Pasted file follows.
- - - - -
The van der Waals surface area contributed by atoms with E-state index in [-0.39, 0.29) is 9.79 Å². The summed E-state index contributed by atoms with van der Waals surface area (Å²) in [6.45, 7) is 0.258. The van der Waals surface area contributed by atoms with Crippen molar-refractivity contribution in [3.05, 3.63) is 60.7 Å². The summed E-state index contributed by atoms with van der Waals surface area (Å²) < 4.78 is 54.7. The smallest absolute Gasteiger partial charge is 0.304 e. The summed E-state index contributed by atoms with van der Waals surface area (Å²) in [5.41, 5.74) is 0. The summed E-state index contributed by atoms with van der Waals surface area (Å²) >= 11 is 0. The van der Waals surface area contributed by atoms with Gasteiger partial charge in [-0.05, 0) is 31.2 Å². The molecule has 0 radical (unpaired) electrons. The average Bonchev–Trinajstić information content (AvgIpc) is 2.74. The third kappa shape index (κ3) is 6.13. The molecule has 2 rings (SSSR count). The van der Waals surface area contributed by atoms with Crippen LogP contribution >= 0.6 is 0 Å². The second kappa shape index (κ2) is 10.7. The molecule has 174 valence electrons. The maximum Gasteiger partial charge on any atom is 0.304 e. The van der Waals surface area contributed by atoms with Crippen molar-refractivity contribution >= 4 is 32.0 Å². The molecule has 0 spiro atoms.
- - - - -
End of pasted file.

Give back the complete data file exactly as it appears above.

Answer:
The van der Waals surface area contributed by atoms with E-state index in [-0.39, 0.29) is 9.79 Å². The summed E-state index contributed by atoms with van der Waals surface area (Å²) in [6.45, 7) is 0.258. The van der Waals surface area contributed by atoms with Crippen molar-refractivity contribution in [3.05, 3.63) is 60.7 Å². The summed E-state index contributed by atoms with van der Waals surface area (Å²) < 4.78 is 54.7. The smallest absolute Gasteiger partial charge is 0.304 e. The summed E-state index contributed by atoms with van der Waals surface area (Å²) in [5.41, 5.74) is 0. The summed E-state index contributed by atoms with van der Waals surface area (Å²) >= 11 is 0. The van der Waals surface area contributed by atoms with Gasteiger partial charge in [-0.05, 0) is 31.2 Å². The molecule has 0 radical (unpaired) electrons. The average Bonchev–Trinajstić information content (AvgIpc) is 2.74. The third kappa shape index (κ3) is 6.13. The molecule has 2 rings (SSSR count). The van der Waals surface area contributed by atoms with Crippen LogP contribution >= 0.6 is 0 Å². The second kappa shape index (κ2) is 10.7. The molecule has 174 valence electrons. The maximum Gasteiger partial charge on any atom is 0.304 e. The van der Waals surface area contributed by atoms with Crippen molar-refractivity contribution >= 4 is 32.0 Å². The molecule has 0 spiro atoms.